Check Out How A Microfluidic On-Screen Keyboard Will Work

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Despite great software, smart predictive features, and endless customizations, some of us just can’t get behind the idea of a fully virtual on-screen keyboard, instead hunting-down what few smartphone models offer the luxury of a hardware keyboard. Manufacturers have introduced haptic feedback in an attempt to make the experience with a virtual keyboard a little more familiar to users making the transition, but it’s still a big change. That’s what makes the potential so big for screens with embedded microfluidic keys, a technology we’ve heard about for some time now. It’s just starting to get to the workable phase, and Tactus Technology has a system on display at SID Display Week 2012 to show us just what we have to look forward to.

The Tactus system attaches a membrane to a phone’s touchscreen embedded with tiny channels that allow the phone to pump-in fluid that “inflates” regions to create raised protrusions on the screen. Line those bumps up with an on-screen keyboard, and you’ve got the basics for a hybrid hardware/virtual keyboard.

Right now, there are plenty of limitations with the technology. For instance, it’s still the phone’s capacitive sensor that’s detecting your fingertips, so unlike a mechanical keyboard, there’s no direct connection between touching a key and it registering your input. You also won’t get the same sort of key travel that you do with a hardware keyboard, even on a phone, which could take some getting used to.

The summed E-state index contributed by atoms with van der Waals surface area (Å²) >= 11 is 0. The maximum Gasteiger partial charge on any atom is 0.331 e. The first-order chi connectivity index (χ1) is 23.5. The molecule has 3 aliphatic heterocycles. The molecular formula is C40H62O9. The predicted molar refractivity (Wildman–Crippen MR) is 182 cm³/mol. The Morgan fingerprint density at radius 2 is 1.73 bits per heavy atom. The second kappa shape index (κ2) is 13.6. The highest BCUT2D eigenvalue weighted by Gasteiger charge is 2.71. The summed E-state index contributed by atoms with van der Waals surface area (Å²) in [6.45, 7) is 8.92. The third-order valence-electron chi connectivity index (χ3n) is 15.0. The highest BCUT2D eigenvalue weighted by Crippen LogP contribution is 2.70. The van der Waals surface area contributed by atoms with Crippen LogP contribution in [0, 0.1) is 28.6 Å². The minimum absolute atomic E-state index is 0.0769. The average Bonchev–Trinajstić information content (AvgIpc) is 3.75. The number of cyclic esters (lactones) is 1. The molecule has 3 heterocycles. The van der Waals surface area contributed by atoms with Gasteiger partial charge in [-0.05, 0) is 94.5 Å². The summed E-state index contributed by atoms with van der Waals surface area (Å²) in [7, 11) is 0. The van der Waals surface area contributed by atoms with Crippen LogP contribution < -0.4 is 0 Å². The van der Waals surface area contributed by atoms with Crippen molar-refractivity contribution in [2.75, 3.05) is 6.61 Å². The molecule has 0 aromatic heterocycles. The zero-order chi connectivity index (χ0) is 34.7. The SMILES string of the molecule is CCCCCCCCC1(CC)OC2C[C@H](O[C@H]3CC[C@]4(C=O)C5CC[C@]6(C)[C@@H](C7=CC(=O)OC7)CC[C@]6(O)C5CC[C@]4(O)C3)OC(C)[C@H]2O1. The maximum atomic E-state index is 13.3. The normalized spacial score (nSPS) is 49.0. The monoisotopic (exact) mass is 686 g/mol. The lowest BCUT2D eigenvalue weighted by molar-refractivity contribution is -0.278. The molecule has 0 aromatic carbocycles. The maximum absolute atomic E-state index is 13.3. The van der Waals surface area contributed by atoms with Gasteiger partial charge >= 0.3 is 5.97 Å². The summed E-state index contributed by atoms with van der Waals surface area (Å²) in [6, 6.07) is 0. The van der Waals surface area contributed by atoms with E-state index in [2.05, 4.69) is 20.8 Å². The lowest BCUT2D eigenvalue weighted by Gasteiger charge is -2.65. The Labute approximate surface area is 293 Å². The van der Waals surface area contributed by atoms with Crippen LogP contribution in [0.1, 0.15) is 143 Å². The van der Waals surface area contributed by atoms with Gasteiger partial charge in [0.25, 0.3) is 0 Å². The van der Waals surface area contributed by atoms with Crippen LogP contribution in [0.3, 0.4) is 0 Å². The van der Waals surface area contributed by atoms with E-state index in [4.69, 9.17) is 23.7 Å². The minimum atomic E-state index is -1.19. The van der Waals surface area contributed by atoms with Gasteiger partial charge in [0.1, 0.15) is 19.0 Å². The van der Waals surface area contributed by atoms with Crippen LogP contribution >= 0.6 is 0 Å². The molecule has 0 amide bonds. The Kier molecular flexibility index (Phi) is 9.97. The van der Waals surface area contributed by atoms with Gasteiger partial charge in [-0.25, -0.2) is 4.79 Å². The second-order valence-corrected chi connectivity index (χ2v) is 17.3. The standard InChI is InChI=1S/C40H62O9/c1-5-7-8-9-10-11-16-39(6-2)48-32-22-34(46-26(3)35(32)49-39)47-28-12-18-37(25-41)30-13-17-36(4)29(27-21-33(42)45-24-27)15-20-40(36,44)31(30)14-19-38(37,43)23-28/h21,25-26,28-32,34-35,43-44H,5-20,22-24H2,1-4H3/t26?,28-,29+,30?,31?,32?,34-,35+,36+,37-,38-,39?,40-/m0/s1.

Maybe the biggest limitation is that right now this is an all-or-nothing system, so you can’t raise some keys and not others. That creates a problem if you’re trying to design a phone with a microfluidic keyboard that works in both landscape and portrait modes.

Still, this looks like a promising technology, and while it may not be ready for deployment in a commercial device just yet, we’re hopeful that it will get there as engineers have further time to refine their systems.

Source: The Verge
Via: Into Mobile

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About The Author
Stephen Schenck
Stephen has been writing about electronics since 2008, which only serves to frustrate him that he waited so long to combine his love of gadgets and his degree in writing. In his spare time, he collects console and arcade game hardware, is a motorcycle enthusiast, and enjoys trapping blue crabs. Stephen's first mobile device was a 624 MHz Dell Axim X30, which he's convinced is still a viable platform. Stephen longs for a market where phones are sold independently of service, and bandwidth is cheap and plentiful; he's not holding his breath. In the meantime, he devours smartphone news and tries to sort out the juicy bitsRead more about Stephen Schenck!